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A reading of "1" has the lowest impact on rates, while "10" has the highest. Although carefully verified, data are not guaranteed as to accuracy or completeness. BestInfo, Inc. cannot be held responsible for any direct or incidental loss or liability incurred by applying any of the information or opinions in this feature.
July 2 ● June Employment Report
Rate Impact: 10
The "Green Shoots" concept holds that emerging signs of an economic recovery will result in a full-blown turnaround by the end of this year. That's a key reason why the stock market has been rallying so hard since it hit bottom in early March. And while the May employment report released in early June was perceived as part of the recovery story, because the number of lost jobs was smaller than in previous months, the question is how long the optimists will be able to overlook the rising unemployment rate. It is forecast to continue escalating toward a double-digit level over the next several months.
July 8 ● May Consumer Credit Outlays
Rate Impact: 5
While the government has been trying to induce banks to lend more money to consumers and businesses, many financial institutions have been watching nervously as the credit card default rate rises into double-digit territory. If the trend continues, analysts say the banks could be looking at a $70 billion write-off. What to do? Many issuers are accelerating their efforts to stop the red ink by tightening credit standards. They've reportedly already closed many unused cards, lowered credit limits and slowed their new-card marketing efforts. In other words, they've been reducing expansion of credit based upon sound business principles. This is placing the government in a difficult position. It wants consumer spending to increase but at the same time has a responsibility to protect the banking system.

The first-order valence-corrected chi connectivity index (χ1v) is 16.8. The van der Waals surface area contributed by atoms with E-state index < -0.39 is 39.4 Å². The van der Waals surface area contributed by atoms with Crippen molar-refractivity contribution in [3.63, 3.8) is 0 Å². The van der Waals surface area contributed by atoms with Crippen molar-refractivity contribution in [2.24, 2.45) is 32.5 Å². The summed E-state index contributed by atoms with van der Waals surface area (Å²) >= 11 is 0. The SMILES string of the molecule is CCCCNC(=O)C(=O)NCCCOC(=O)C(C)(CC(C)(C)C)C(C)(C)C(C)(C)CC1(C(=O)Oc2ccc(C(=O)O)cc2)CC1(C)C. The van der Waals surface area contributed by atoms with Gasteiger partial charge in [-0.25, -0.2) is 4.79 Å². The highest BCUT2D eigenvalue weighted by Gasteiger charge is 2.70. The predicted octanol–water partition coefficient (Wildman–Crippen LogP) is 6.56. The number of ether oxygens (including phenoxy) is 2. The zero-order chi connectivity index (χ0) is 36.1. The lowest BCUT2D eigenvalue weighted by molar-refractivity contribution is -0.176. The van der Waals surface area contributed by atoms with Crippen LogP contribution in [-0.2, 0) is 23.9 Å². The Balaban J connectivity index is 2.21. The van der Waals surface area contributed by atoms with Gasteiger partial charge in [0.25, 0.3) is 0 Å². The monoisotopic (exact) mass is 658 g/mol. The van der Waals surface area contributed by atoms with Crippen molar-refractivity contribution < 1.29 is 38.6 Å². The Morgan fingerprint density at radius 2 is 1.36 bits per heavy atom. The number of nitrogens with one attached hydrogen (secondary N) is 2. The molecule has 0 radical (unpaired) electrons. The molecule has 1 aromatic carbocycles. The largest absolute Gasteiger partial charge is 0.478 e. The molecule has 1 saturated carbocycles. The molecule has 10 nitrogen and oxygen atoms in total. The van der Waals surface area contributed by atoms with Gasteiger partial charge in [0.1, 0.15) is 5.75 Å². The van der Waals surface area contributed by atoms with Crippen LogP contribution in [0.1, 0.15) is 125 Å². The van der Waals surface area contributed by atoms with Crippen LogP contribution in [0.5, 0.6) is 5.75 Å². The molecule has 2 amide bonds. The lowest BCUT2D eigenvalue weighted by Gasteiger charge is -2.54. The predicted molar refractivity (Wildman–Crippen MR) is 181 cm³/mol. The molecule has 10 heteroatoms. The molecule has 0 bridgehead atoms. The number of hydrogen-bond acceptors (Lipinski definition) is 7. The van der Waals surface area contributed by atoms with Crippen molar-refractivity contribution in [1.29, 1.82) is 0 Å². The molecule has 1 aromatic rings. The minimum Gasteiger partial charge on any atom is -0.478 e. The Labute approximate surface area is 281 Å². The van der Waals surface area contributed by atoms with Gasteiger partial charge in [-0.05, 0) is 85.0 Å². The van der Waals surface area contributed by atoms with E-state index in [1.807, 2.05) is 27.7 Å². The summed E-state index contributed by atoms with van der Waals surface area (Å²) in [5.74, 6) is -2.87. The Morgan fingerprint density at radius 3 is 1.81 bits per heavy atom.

July 14 ● June Producer Prices
Rate Impact: 7
We learned in June that despite a shocking rise in wholesale gasoline prices, overall inflation was the lowest since the Truman Administration, when measured on a year-over-year basis. It doesn't feel that way to consumers. A new consumer sentiment poll shows expectations of future inflation are rising and putting a damper on spending. This new frugality on the part of the public is likely to continue for an extended period of time, as a combination of joblessness and rising fuel prices brings most discretionary spending to a halt. That's why some analysts don't see a housing recovery until next year, because a home loan requires a long-term commitment. And just as many businesses lack future "visibility," so do many households.
July 15 ● June Factory Capacity Use
Rate Impact: 6
While the Federal Reserve's monthly report on industrial production and factory capacity utilization is not necessarily a market-moving event, it does provide reliable insight into the state of the economy. And with overall capacity use having fallen to the lowest level since record keeping began in the late 1960s, with manufacturing capacity use having fallen to the lowest level since record keeping began in the late 1940s, there is no reason to believe the situation will sharply reverse in the months ahead. This can also be seen in the falling price of natural gas, which had been the traditional fuel for many factories. When we see capacity use rising from the 69 percent area toward a more-normal 80%, we'll know the economy is recovering.